Co-parenting can be a challenging and emotional journey, but it doesn’t have to be a battle. Just like a dance, co-parenting requires coordination, communication, and compromise to create a harmonious and happy environment for your children. As a family mediator, I have seen many families overcome their differences and co-parent effectively. In this blog post, I will share some tips on how to approach co-parenting like a dance, instead of a battle, and how to get your co-parent to see your point of view.
Let the Co-parenting Tango Begin: Prioritize Your Children’s Well-being and Happiness
First and foremost, it’s important to keep the focus on the needs of your children. While it may be tempting to get caught up in your own emotions and desires, the most important thing is to prioritize the well-being and happiness of your children. This means working together with your co-parent to create a parenting plan that is in the best interests of your children, even if it means making sacrifices or compromises. Always remember, they did not ask for this situation and they have no control over it; however, they are often the ones most impacted by the separation or divorce. Read that again… Your Children Are The MOST Impacted.
Finding Your Co-parenting Rhythm: Establishing Clear Boundaries and Expectations
One helpful strategy for approaching co-parenting is to establish clear boundaries and expectations. Just like in a dance, each partner has a role to play, and both partners need to understand and respect each other’s roles for the dance to flow. This means defining and respecting each other’s parenting styles, schedules, and responsibilities. For example, if one parent is responsible for dropping off the children at school, the other parent should respect that responsibility and not try to interfere or take over that role. Instead, take another role that your co-parent doesn’t typically fill. Perhaps you pick the children up from school.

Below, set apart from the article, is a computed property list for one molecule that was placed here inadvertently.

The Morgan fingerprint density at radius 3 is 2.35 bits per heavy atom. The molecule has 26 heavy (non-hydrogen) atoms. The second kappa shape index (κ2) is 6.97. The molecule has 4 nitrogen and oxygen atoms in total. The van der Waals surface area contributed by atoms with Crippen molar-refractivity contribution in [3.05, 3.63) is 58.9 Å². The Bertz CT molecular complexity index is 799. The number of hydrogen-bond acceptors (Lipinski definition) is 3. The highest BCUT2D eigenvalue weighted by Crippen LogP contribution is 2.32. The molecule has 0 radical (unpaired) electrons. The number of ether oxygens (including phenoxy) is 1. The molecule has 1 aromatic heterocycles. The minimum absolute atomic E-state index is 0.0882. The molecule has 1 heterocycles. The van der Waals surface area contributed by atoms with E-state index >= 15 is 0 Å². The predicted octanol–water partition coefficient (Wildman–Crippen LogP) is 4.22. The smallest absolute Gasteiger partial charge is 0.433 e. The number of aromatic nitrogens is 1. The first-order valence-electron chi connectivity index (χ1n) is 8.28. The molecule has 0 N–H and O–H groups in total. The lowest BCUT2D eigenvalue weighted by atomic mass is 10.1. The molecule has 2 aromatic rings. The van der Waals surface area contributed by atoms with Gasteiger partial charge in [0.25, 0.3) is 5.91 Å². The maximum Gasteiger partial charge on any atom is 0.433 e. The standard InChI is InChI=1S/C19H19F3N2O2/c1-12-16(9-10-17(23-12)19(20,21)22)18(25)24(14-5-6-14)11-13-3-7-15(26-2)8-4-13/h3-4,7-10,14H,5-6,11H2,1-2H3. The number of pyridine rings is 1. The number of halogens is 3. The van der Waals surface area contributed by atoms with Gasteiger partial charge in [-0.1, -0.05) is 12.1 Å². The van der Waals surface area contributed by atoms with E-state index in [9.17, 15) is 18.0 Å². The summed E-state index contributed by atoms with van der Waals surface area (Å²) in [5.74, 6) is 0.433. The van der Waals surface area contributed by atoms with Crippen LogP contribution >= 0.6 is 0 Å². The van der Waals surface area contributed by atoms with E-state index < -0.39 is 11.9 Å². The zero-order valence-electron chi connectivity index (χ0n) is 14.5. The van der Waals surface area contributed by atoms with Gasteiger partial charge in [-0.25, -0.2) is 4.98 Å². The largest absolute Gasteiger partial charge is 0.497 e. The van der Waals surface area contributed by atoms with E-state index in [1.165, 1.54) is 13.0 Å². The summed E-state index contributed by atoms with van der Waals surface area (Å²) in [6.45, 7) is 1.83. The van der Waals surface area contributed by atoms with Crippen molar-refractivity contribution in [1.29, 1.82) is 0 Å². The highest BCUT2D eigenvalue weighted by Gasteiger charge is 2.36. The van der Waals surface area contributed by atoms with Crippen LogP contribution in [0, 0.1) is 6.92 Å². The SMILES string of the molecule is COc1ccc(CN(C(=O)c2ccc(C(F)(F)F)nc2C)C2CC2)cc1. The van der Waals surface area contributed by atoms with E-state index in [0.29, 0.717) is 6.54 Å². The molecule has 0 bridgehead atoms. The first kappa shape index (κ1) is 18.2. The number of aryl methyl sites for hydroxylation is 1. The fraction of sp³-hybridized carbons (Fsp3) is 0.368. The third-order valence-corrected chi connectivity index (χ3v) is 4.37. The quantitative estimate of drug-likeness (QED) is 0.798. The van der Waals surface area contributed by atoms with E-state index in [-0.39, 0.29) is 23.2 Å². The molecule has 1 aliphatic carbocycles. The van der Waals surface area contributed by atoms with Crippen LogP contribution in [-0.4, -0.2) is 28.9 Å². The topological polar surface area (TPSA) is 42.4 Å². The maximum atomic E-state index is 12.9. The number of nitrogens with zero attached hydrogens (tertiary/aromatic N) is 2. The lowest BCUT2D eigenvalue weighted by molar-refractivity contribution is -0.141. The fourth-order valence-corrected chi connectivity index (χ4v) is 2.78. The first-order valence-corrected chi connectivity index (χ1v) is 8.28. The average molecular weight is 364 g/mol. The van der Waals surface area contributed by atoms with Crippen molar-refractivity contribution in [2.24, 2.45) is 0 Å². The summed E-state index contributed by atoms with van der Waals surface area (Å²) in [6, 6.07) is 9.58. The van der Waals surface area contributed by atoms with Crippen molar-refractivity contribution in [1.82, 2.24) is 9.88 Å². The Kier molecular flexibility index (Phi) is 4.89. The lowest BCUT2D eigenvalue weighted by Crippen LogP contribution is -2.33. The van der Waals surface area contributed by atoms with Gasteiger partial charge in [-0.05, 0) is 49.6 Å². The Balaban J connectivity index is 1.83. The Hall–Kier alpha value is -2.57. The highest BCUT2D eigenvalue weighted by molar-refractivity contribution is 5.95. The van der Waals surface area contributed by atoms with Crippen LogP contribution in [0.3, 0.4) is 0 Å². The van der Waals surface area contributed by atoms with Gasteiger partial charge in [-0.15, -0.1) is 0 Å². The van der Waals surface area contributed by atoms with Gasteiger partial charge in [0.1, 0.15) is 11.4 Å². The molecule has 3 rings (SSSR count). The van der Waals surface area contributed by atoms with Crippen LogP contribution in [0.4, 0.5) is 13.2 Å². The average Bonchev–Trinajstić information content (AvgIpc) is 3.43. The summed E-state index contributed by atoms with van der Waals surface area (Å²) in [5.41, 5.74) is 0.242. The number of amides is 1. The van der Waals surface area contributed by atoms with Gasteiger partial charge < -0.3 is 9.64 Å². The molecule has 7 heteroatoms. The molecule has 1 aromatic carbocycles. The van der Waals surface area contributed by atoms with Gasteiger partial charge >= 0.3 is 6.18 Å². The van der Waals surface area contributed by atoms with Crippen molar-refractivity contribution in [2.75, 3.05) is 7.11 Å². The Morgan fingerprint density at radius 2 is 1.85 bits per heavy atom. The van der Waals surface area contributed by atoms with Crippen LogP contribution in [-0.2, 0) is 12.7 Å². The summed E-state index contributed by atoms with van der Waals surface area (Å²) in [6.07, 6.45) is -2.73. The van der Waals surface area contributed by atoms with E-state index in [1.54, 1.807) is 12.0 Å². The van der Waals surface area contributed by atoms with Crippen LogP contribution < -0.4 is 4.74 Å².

Communication Choreography: Building Trust and Finding Solutions
Both verbal and nonverbal communication is key in co-parenting, just as it is in a dance. Regular and open communication can help to prevent misunderstandings, ease tensions, and build trust. Be sure to listen actively to your co-parent’s concerns and perspectives, even if you don’t agree with them. Seek to understand their point of view, and work together to find solutions that work for everyone.
For example, if one parent wants to enroll the children in a certain activity, but the other parent has concerns about the cost or time commitment, try to work together to find a compromise that meets everyone’s needs. If your children are excited and invested in the activity, perhaps the other parent can agree to cover the cost of a different activity later in the year, or maybe you replace a current activity with this one for a season. Let your child experience this one and choose which he or she likes best. Maybe the parent with more time can agree to take the child to the activity, even if it is not their day with the children. Now, the kids get to join the activity and the other parent gets an extra visit with the child. It may work out great for everyone.